See Psacharopoulos (1985) See Psacharopoulos (1985) OECD (1997)
Komenan (1987), p.25 Psacharopoulos and Ng (1994)
See Psacharopoulos (1985)
Knight and Sabot (1987), p.260
See Psacharopoulos (1985) See Psacharopoulos (1985) See Psacharopoulos (1985) See Psacharopoulos (1985)
Psacharopoulos and Ng (1994) Psacharopoulos et al. (1996) Psacharopoulos et al. (1996)
Morocco Nepal Netherlands
See Psacharopoulos (1985)
USAID (1988), p.2-162
See Psacharopoulos (1985) OECD (1997) See Psacharopoulos (1985) Maani (1997)
Nigeria Norway Pakistan
See Psacharopoulos (1985) See Psacharopoulos (1985) OECD (1997) See Psacharopoulos (1985) Katsis, Mattson, and Psacharopoulos (1999)
Psacharopoulos and Ng (1994) McGavin (1991), p.215 Partrinos, Velez and Psacharopoulos Psacharopoulos and Ng (1994) Hossain and Psacharopoulos (1993) OECD (1997)
Panama Papua N.G. Paraguay Peru Philippines Portugal Puerto Rico Rhodesia Senegal Sierra Leone Singapore Somalia South Africa South Korea
See Psacharopoulos (1985) See Psacharopoulos (1985)
Mingat and Jarousse (1985), p.52
See Psacharopoulos (1985) See Psacharopoulos (1985) See Psacharopoulos (1985)
Trotter (1984), p.75 Ryoo, Nam, and Carnoy (1993)
Returns to Investment in Education by Level (cont.)
Full Method, Latest Year
Private Returns (%) Country Spain Year 1971 1981 1991 1981 1974 1967 1995 1995 1972 1982 1991 1970 1986 1980 1968 1965 1982 1968 1971 1975 1977 1995 1969 1974 1978 1982 1985 1987 1995 Uruguay Venezuela Yemen Yugoslavia 1989 1989 1985 1971 1976 1986 1983 1987 16.6 48.5 19.1 27.4 10.0 26.0 13.4 14.6 9.8 11.9 41.0 10.3 5.4 3.1 8.1 12.0 56.0 10.1 6.9 5.3 19.2 5.1 11.2 47.6 15.2 18.2 2.0 10.9 5.4 3.3 14.5 13.0 10.5 9.5 14.3 10.0 50.0 7.9 56.0 14.0 12.7 8.8 14.5 18.0 13.0 24.0 14.0 12.0 27.0 26.0 66.0 20.1 28.6 14.9 8.5 12.0 21.3 7.5 7.0 6.0 5.5 12.7 12.0 8.9 6.9 10.1 9.5 8.8 10.0 6.5 7.0 24.0 7.0 5.2 3.1 5.7 -4.3 30.5 13.0 11.0 15.8 27.0 5.0 Primary 31.6 Secondary 10.2 4.3 6.0 12.6 13.0 Higher 15.5 10.1 9.3 16.1 15.0 10.3 8.0 10.5 10.9 19.0 12.3 4.0 9.2 8.2 5.5 17.7 Primary 17.2 Social Returns (%) Secondary 8.6 Higher 12.8 Sourcea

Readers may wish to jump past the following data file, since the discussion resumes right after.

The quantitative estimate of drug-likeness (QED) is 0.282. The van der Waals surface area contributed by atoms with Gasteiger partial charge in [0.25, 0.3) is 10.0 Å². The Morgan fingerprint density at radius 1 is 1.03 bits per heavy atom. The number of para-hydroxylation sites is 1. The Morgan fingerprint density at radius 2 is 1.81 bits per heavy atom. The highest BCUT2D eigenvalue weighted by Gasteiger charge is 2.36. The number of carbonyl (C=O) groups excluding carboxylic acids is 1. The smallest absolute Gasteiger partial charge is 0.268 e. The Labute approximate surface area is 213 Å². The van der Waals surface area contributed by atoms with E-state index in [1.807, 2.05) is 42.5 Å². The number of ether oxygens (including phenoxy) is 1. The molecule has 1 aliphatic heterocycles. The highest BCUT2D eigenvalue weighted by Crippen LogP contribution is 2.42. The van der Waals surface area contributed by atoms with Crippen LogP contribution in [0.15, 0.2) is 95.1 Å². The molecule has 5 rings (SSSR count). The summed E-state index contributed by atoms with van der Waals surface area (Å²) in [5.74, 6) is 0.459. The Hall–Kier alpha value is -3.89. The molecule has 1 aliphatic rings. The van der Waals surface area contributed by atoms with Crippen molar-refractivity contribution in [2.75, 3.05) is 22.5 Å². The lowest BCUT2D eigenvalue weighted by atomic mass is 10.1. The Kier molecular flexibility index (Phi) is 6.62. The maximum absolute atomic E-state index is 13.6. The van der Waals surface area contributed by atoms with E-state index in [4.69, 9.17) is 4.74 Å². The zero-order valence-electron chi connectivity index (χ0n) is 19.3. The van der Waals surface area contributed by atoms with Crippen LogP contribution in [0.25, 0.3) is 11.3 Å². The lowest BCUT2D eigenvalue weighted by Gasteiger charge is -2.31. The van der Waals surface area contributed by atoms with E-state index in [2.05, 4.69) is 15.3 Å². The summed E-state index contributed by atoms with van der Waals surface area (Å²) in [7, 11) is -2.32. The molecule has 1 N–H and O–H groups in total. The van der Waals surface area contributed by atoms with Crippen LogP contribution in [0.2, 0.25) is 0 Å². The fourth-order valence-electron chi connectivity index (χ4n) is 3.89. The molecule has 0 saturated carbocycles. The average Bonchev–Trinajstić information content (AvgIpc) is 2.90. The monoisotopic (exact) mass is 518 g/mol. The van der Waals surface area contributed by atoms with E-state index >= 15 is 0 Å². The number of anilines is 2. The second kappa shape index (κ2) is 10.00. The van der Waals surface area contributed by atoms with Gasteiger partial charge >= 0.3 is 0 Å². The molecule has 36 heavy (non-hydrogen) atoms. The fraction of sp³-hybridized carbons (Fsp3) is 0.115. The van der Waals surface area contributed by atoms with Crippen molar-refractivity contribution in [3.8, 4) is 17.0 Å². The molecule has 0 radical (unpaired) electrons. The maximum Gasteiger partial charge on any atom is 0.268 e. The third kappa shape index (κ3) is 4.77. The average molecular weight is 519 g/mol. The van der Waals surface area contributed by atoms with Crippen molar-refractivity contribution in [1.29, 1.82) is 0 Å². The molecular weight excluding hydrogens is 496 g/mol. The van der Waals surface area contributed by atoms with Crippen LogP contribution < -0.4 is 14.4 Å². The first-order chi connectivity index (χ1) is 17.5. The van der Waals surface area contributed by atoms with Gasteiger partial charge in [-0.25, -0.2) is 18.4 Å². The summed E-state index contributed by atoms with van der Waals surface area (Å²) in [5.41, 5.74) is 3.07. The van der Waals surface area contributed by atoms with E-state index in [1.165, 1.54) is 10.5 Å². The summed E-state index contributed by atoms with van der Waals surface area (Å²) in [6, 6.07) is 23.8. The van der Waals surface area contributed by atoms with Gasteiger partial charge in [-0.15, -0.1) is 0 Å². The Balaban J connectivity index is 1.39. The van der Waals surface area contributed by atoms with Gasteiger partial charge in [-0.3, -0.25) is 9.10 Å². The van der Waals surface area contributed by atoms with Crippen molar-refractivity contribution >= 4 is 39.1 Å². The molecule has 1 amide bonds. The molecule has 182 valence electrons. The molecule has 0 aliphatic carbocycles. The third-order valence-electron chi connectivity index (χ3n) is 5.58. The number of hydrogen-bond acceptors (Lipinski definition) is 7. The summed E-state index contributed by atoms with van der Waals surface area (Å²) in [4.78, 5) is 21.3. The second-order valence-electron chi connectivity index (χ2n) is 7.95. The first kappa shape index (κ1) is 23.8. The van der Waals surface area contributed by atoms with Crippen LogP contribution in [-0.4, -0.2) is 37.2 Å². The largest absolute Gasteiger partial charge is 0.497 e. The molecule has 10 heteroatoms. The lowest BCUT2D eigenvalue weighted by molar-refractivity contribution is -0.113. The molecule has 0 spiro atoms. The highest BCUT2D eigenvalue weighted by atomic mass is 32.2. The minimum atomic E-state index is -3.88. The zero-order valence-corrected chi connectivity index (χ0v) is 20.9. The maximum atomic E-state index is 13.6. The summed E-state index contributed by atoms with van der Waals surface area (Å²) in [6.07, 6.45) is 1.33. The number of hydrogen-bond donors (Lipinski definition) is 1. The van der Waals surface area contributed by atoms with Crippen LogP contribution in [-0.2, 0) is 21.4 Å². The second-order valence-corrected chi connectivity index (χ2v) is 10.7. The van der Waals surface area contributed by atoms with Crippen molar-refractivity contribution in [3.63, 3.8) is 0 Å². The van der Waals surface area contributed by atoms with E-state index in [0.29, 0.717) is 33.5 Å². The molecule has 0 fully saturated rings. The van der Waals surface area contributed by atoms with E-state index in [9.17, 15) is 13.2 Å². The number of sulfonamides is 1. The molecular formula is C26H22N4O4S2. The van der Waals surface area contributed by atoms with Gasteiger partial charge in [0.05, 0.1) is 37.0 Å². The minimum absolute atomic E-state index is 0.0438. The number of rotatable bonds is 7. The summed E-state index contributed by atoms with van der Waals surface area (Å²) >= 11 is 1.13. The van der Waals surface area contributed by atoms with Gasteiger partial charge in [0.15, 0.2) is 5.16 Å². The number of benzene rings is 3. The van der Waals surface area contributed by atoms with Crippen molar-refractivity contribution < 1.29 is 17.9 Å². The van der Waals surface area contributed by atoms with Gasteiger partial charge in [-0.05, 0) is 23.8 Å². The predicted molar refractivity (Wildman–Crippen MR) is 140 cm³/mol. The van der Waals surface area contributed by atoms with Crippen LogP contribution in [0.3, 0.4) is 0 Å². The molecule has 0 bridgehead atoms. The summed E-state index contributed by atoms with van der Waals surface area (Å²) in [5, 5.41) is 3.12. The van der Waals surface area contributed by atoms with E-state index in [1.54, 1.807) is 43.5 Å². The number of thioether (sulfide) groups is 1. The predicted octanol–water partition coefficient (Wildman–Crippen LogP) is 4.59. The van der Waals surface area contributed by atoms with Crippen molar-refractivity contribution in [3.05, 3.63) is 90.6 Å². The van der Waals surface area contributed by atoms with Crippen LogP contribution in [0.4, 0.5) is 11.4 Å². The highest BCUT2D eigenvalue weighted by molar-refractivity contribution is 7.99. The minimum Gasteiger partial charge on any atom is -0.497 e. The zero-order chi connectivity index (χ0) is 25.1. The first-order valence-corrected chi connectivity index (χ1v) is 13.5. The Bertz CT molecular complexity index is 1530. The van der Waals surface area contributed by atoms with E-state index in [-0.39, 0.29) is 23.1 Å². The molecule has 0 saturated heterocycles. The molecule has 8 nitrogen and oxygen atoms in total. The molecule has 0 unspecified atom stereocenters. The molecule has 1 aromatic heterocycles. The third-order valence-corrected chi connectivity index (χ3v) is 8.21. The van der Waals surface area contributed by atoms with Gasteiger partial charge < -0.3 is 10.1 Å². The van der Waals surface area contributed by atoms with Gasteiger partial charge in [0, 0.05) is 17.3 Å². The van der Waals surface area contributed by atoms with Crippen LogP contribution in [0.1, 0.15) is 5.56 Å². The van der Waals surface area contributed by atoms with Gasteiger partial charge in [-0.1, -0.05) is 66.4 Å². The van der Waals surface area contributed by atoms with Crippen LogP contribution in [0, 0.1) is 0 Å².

See Psacharopoulos (1985) Vila and Mora (1998)
Sahn and Aldeman (1988), p.166
Sri Lanka Sudan Sweden Switzerland Taiwan Tanzania Thailand Tunisia Turkey Uganda Upper Volta United Kingdom
See Psacharopoulos (1985) See Psacharopoulos (1985) OECD (1997)
See Psacharopoulos (1985) See Psacharopoulos (1985) Mason and Khander (1997) See Psacharopoulos (1985) Schultz (1994)
Bonattour (1986), p.15
See Psacharopoulos (1985) See Psacharopoulos (1985) See Psacharopoulos (1985)
OECD (1997) McMahon (1991), Table1 Cohn and Hughes (1994)
26.3 8.0 8.9 26.0 8.9 4.3 2.3
OECD (1997) Psacharopoulos and Velez (1994) Fiszbein and Psacharopoulos (1993) USAID (1986), T.235 Bevc (1993)
Cole (1988), p.11 Bennell and Malaba (1991), T.3
Sources: George Psacharopoulos, “Returns to Investment in Education: A Global Update,” World Development 22 (9) (1994); George Psacharopoulos, “The Opportunity Cost of Child Labor: A Review of the Benefits of Education,” (Washington, D.C.: Bureau of International Labor Affairs, U.S. Department of Labor, 1999). Notes: aSee sources after Table A-5 for individual citations.